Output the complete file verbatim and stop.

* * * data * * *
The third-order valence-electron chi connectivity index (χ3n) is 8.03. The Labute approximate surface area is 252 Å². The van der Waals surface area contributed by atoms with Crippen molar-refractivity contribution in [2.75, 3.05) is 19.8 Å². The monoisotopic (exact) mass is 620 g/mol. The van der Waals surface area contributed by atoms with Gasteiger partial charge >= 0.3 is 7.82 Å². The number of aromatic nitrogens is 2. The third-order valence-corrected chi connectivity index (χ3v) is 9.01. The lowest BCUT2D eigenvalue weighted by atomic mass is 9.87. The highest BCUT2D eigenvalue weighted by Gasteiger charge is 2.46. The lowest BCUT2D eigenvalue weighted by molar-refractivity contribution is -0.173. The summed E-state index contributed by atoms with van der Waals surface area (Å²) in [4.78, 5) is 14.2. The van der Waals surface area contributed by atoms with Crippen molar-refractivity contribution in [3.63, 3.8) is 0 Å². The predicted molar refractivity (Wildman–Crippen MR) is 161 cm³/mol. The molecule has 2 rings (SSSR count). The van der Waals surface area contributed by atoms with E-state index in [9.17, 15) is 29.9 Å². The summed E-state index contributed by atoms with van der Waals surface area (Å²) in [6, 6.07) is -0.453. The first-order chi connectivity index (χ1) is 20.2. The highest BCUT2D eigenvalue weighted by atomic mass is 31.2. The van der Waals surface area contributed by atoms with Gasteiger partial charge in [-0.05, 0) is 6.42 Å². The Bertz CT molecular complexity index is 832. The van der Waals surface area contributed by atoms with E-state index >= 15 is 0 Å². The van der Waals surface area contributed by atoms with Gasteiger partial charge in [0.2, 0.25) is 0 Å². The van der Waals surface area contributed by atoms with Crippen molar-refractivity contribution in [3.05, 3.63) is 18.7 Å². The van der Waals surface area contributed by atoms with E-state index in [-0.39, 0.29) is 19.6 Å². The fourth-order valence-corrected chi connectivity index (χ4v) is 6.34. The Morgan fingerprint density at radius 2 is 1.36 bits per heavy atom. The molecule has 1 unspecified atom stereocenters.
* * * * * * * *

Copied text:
The third-order valence-electron chi connectivity index (χ3n) is 8.03. The Labute approximate surface area is 252 Å². The van der Waals surface area contributed by atoms with Crippen molar-refractivity contribution in [2.75, 3.05) is 19.8 Å². The monoisotopic (exact) mass is 620 g/mol. The van der Waals surface area contributed by atoms with Gasteiger partial charge >= 0.3 is 7.82 Å². The number of aromatic nitrogens is 2. The third-order valence-corrected chi connectivity index (χ3v) is 9.01. The lowest BCUT2D eigenvalue weighted by atomic mass is 9.87. The highest BCUT2D eigenvalue weighted by Gasteiger charge is 2.46. The lowest BCUT2D eigenvalue weighted by molar-refractivity contribution is -0.173. The summed E-state index contributed by atoms with van der Waals surface area (Å²) in [4.78, 5) is 14.2. The van der Waals surface area contributed by atoms with Crippen molar-refractivity contribution in [3.63, 3.8) is 0 Å². The predicted molar refractivity (Wildman–Crippen MR) is 161 cm³/mol. The molecule has 2 rings (SSSR count). The van der Waals surface area contributed by atoms with E-state index in [9.17, 15) is 29.9 Å². The summed E-state index contributed by atoms with van der Waals surface area (Å²) in [6, 6.07) is -0.453. The first-order chi connectivity index (χ1) is 20.2. The highest BCUT2D eigenvalue weighted by atomic mass is 31.2. The van der Waals surface area contributed by atoms with Gasteiger partial charge in [-0.05, 0) is 6.42 Å². The Bertz CT molecular complexity index is 832. The van der Waals surface area contributed by atoms with E-state index >= 15 is 0 Å². The van der Waals surface area contributed by atoms with Gasteiger partial charge in [0.2, 0.25) is 0 Å². The van der Waals surface area contributed by atoms with Crippen molar-refractivity contribution in [3.05, 3.63) is 18.7 Å². The van der Waals surface area contributed by atoms with E-state index in [-0.39, 0.29) is 19.6 Å². The fourth-order valence-corrected chi connectivity index (χ4v) is 6.34. The Morgan fingerprint density at radius 2 is 1.36 bits per heavy atom. The molecule has 1 unspecified atom stereocenters.